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The Atonement: The Origins of the Doctrine in the New Testament Paperback – February 1, 2007


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The Atonement: The Origins of the Doctrine in the New Testament + The Son of God: The Origin of Christology and the History of Jewish-Hellenistic Religion + Between Jesus and Paul: Studies in the Earliest History of Christianity
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Product Details

  • Paperback: 132 pages
  • Publisher: Wipf & Stock Pub; Reprint edition (February 1, 2007)
  • Language: English
  • ISBN-10: 155635231X
  • ISBN-13: 978-1556352317
  • Product Dimensions: 8.5 x 5.6 x 0.3 inches
  • Shipping Weight: 5.6 ounces (View shipping rates and policies)
  • Average Customer Review: 5.0 out of 5 stars  See all reviews (3 customer reviews)
  • Amazon Best Sellers Rank: #870,307 in Books (See Top 100 in Books)

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Language Notes

Text: English, German (translation) --This text refers to an out of print or unavailable edition of this title.

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11 of 12 people found the following review helpful By Jeri Nevermind VINE VOICE on November 12, 2008
Format: Paperback
n case you're wondering who Martin Hengel is: he's the Emeritus Professor of New Testament and Early Judaism at the University of Tubingen, Germany. Oh yes. And he's the most widely respected biblical scholar in the world.

He is so justly famous that every scrap he produces is translated and published again and again.

"Atonement", is very short--a mere 107 pages. Yet it is very powerful. A host of liberal scholars have argued that the doctrine of the atoning death of Christ did not exist in the beginning days of Christianity.

Hengel shreds their arguments to bits. There was a truly significant break with Temple cult in Jerusalem from the first moment of Christianity, as exemplified by the death of Stephen. This break "did not come without harsh resistance...This break was explained in terms of the revolutionary insight that the death of the Messiah...had brought about once and for all" (p 47).

"If Jesus had not messianic features...the origin of the Christian kerygma would remain completely inexplicable" (p 48). Furthermore, the time between the writings of Paul announcing the atoning death of Jesus, and calling Jesus God, was far too short--especially given the songs we see embedded in Paul's epistles--to allow for major dogma change.

Hengel points out: ""The decisive statements must in fact already have been formulated in Greek some time before the calling of Paul. Otherwise, there would have been no uproar against Stephen" (p 49).

Indeed, it is notable that the unity of the church was preserved from the first. As if could not have been "had the community in Jerusalem not shared this belief in the soteriological efficacy of the death of Jesus.

This brief glance at Hengel's book scarcely touches the complex arguments he makes.
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2 of 3 people found the following review helpful By S. E. Moore on March 22, 2013
Format: Paperback Verified Purchase
In this concise but meaningful book, Martin Hengel demonstrates that the credal proclamation "Christ died for our sins" (1Cor. 15:3) goes back to Jesus himself. The idea of Jesus being a saviour was not foisted upon Christianity from paganism as so many critical scholars would have us believe.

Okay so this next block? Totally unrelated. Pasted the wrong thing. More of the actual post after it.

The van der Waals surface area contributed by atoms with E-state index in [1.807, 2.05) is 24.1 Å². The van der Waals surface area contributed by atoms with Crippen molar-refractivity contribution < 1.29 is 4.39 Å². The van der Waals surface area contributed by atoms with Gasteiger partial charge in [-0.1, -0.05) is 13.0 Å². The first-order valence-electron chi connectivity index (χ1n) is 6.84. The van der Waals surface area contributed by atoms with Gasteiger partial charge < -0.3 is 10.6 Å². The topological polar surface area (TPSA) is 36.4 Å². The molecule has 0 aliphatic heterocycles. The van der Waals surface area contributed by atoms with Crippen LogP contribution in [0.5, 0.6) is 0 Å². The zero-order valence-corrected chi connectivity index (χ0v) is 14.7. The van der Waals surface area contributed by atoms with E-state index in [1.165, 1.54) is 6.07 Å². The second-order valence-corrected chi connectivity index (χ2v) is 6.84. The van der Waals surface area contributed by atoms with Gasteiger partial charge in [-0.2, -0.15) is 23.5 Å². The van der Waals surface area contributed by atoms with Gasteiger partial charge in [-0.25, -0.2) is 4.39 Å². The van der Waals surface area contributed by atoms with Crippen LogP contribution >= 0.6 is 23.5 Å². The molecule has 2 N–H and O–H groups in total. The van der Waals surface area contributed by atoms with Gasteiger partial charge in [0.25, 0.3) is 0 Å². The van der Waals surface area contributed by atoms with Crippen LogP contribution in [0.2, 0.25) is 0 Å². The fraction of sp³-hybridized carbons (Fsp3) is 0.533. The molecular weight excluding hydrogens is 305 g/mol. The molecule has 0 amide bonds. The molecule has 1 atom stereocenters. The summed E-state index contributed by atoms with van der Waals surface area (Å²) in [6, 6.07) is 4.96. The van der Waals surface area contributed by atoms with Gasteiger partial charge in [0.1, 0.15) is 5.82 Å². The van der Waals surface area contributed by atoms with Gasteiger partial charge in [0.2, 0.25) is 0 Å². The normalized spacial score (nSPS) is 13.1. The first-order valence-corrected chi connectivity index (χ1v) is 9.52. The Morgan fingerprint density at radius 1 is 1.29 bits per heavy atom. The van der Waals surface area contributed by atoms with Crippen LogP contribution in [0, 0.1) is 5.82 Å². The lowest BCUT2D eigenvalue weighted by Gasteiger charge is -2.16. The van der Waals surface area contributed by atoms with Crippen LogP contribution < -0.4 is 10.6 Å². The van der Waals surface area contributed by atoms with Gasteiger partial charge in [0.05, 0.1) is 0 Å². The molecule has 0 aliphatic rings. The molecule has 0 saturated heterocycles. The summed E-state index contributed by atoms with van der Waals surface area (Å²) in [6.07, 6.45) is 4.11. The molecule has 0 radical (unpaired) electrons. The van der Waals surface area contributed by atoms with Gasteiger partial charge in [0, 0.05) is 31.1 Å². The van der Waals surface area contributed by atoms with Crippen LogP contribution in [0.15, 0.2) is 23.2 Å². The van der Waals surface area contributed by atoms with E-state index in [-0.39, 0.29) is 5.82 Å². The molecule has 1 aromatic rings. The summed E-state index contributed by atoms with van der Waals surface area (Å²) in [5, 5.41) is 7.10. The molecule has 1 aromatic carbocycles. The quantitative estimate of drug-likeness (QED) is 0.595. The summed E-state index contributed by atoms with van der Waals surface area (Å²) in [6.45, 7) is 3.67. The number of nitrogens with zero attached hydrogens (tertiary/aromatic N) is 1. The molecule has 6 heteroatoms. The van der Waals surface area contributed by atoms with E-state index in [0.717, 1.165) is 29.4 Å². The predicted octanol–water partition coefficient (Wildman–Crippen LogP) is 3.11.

Hengel admits that the idea of a martyr figure dying on behalf of his or her people was unknown to ancient Judaism which did not allow a cult of heroes. However, by the second century BCE, the Jewish faith integrated Hellenistic ideas perhaps to counter their Greek opponents. The book of Daniel promotes the idea of the righteous martyr which is even more explicit in the Maccabean literature.

The atonement doctrine can be traced to John the Baptist who provided an alternate form of salvation outside the Temple sacrificial system. It was from this mileau that Jesus and his disciples emerged. The execution of the righteous John the Baptist by the wicked Herod obviously had a profound effect upon how Jesus foresaw his own suffering and death. Hengel points out that the unique term "batism by fire" (Luke 12:50) and his words at the Last Supper are unparalleled and could not have been created by an evangelist. They are connected to Jesus fulfilling the role of the Suffering Servant of Isaiah 53.

The idea of a heavenly atonement without the Temple posed a serious challenge to the High Priesthood. According to Hengel, the belief that Jesus died for our sins must have been formulated before Paul's conversion, "otherwise there would have been no uproar against Stephen and the Hellenist members of the Jerusalem community". The kerygma which Saul of Tarsus tried to stamp out was based upon the radical and offensive proclamation that the Messiah died for our sins.
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1 of 2 people found the following review helpful By Kindle Customer on July 25, 2012
Format: Paperback Verified Purchase
Martin Hengel is a scholar of the highest quality. He is careful in phrasing his ideas so as to be exact. I rate him as high as possible in terms of his ability to explain precisely his ideas. Each sentence carries the impact of a paragraph from some other writers.
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